|President Park Geun-hye (second from left) Yonhap|
President Park Geun-hye is considering visiting Iran amid growing concerns that South Korea is lagging behind its neighbors and other countries in courting the Islamic republic for economic cooperation after international sanctions were scrapped earlier this month.
“I understand that President Park is considering a visit to Iran,” Cheong Wa Dae spokesperson Jeong Yeon-guk told reporters. “I will give you details (about her potential visit) when everything is finalized.”
Should Park decide to go to Iran, she would become the first South Korean president to visit the resource-abundant Middle East state.
The move came as criticism is rising over the nation’s insufficient efforts to restore ties with Iran, which boasts a lucrative market with a population of 80 million, for which China, Japan, Russia, Germany and other countries have beefed up diplomacy to advance their economic interests.
Chinese President Xi Jinping traveled to Tehran last Saturday, becoming the first international leader to visit Iran after the nuclear-related sanctions were lifted on Jan. 16. Beijing inked 17 agreements with Tehran for cooperation in energy, trade and other areas.
China is currently Iran’s largest trading partner with bilateral trade surpassing $50 billion in 2014, while the trade volume between Korea and Iran in the year dipped to $8.6 billion, less than half the trade volume recorded in 2011.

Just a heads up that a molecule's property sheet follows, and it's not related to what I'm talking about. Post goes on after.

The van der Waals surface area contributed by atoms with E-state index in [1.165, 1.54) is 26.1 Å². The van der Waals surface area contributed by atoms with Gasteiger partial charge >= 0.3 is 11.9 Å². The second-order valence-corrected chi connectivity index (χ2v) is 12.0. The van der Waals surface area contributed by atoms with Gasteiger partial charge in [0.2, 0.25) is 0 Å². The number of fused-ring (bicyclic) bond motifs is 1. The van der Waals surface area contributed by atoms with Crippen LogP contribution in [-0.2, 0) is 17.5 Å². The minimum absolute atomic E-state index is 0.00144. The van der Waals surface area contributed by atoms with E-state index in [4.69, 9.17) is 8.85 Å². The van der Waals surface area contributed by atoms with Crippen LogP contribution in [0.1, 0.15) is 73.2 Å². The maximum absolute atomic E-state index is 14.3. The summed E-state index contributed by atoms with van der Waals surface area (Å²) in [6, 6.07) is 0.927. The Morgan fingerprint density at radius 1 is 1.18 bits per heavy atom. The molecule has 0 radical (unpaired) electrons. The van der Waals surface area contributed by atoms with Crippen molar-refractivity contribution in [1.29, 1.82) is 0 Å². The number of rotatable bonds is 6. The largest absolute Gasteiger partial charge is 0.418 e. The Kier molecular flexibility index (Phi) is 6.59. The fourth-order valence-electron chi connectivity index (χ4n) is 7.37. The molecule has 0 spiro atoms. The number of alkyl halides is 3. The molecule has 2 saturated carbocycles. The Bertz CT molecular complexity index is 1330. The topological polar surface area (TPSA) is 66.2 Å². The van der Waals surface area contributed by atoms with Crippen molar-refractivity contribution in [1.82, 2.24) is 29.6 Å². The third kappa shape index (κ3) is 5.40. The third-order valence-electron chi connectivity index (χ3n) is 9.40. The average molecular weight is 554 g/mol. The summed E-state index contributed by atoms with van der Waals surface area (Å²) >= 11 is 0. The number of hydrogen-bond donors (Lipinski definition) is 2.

Japanese Prime Minister Shinzo Abe is also considering visiting Iran after its dispatch of a massive business delegation last year. Russian President Vladimir Putin visited Tehran last November to enhance economic ties with Iran.
Seoul has also been constantly seeking to bolster economic ties with Tehran, though critics argue that its efforts to restore ties have been inadequate.
Last June, Seoul’s then First Vice Minister Cho Tae-yong visited Iran to discuss bilateral cooperation. His visit was followed by Foreign Minister Yun Byung-se’s trip to the country last November, during which he met with Iranian President Hassan Rouhani. Yoo Il-ho, then land and transport minister, also visited Iran last August.
Seoul officials have expressed confidence in bolstering ties with Tehran, arguing that despite U.S.-led nuclear sanctions against Iran, South Korea has been struggling to maintain adequate bilateral economic relations.
However, observers say that Seoul should do more to keep up with other nations, and that it needs to craft a more sophisticated, long-term diplomatic strategy toward the Middle East and reduce its excessive diplomatic focus on Northeast Asia and the U.S.
“Seoul’s efforts are somewhat belated given that other nations have already been scurrying to court Tehran and boost their economic ties with it. But better late than never,” said Chang Byung-ock, an Iran expert at Hankuk University of Foreign Studies.
“Seoul should strengthen its summit diplomacy with Tehran and devise a long-term, stable strategy to deal with crucial Middle East partners rather than keep making quick-fix solutions all of a sudden, whenever something transpires.”
As part of its efforts to restore lost ground in the Iranian market, Seoul has been seeking to hold various consultations involving government officials, local banks and businesses.
On Wednesday, the Ministry of Land, Infrastructure and Transport held a meeting with bankers and entrepreneurs to discuss ways to support local businesses hoping to advance into Iran’s infrastructure construction market.
Seoul also plans to resume the bilateral minister-level economic cooperation panel meeting ― suspended since 2006 due to economic sanctions ― late next month or early March.
By Song Sang-ho (firstname.lastname@example.org)